Seawater Greenhouse reaps first Somaliland veg crop grown with just sea water

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EXCLUSIVE: Pioneering project in Somaliland delivers first harvest of lettuce, tomatoes and cucumbers – all grown using only sea water

A ground-breaking project to grow vegetables with seawater has produced its first harvest in Somaliland, green tech start-up Seawater Greenhouse announced today.

The UK start-up has reaped a successful crop of lettuces, tomatoes, cucumbers and onions from the ‘greenhouse’ – a shade net covered with cardboard pads. Seawater is trickled over the pads to keep the air damp and cool for the plants, cutting the need for irrigation by up to 90 per cent.

The remaining water for the plants comes from an on-site desalination plant – the first in the country – powered by solar.

The Somaliland set-up, Seawater Greenhouse’s first in the Horn of Africa, adapts the start-up’s design from similar projects in Australia, Abu Dhabi and Oman, in particular by replacing glass panels in the greenhouse with netting. This cuts costs tenfold compared to previous projects and is better suited to Somaliland’s climate, Seawater Greenhouse said.

The greenhouse is also helping to regenerate nearby land thanks to the moisture produced by the indoor plants. This ‘oasis effect’ is allowing local farmers to start growing beans, melons and aubergines outdoors on the site.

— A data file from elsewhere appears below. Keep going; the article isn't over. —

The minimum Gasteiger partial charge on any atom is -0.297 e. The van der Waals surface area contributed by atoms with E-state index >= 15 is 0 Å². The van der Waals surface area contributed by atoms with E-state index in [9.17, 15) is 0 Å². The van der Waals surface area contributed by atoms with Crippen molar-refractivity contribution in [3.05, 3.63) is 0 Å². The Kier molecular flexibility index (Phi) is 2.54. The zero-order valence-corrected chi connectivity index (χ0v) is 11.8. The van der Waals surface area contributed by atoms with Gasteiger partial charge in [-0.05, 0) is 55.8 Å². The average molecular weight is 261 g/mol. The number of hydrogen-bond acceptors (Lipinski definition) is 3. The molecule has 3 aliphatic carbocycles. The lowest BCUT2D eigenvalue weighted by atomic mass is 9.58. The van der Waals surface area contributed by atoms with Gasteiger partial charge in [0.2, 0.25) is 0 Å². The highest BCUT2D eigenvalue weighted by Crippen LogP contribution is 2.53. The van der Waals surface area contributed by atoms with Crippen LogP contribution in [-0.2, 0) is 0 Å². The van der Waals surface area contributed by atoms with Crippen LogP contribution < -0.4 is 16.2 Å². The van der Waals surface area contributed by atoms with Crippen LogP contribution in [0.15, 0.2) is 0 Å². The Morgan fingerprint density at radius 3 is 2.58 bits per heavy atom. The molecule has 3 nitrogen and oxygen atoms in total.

Somaliland is one of the poorest countries in the world, with millions of its citizens in need of emergency aid such as food and water due to severe drought and ongoing conflict in the region. According to the UN, the number of Somalis – across Somalia and Somaliland – on the brink of famine has grown tenfold since this time last year.

Seawater Greenhouse’s founder and director Charlie Paton said the setup will not only act as a vital food source for local people, but could also provide a scalable solution for water-stressed sites around the world. “Water shortages are a global crisis that is worsening dramatically,” he said. “So is land degradation. This represents a scalable model that could be taken anywhere there is limited or no fresh water.”

Paton now wants to expand the project from one to five hectares, but needs to find local investors willing to back the scheme. “This project’s ongoing success is going to be dependent on local ownership,” he said.

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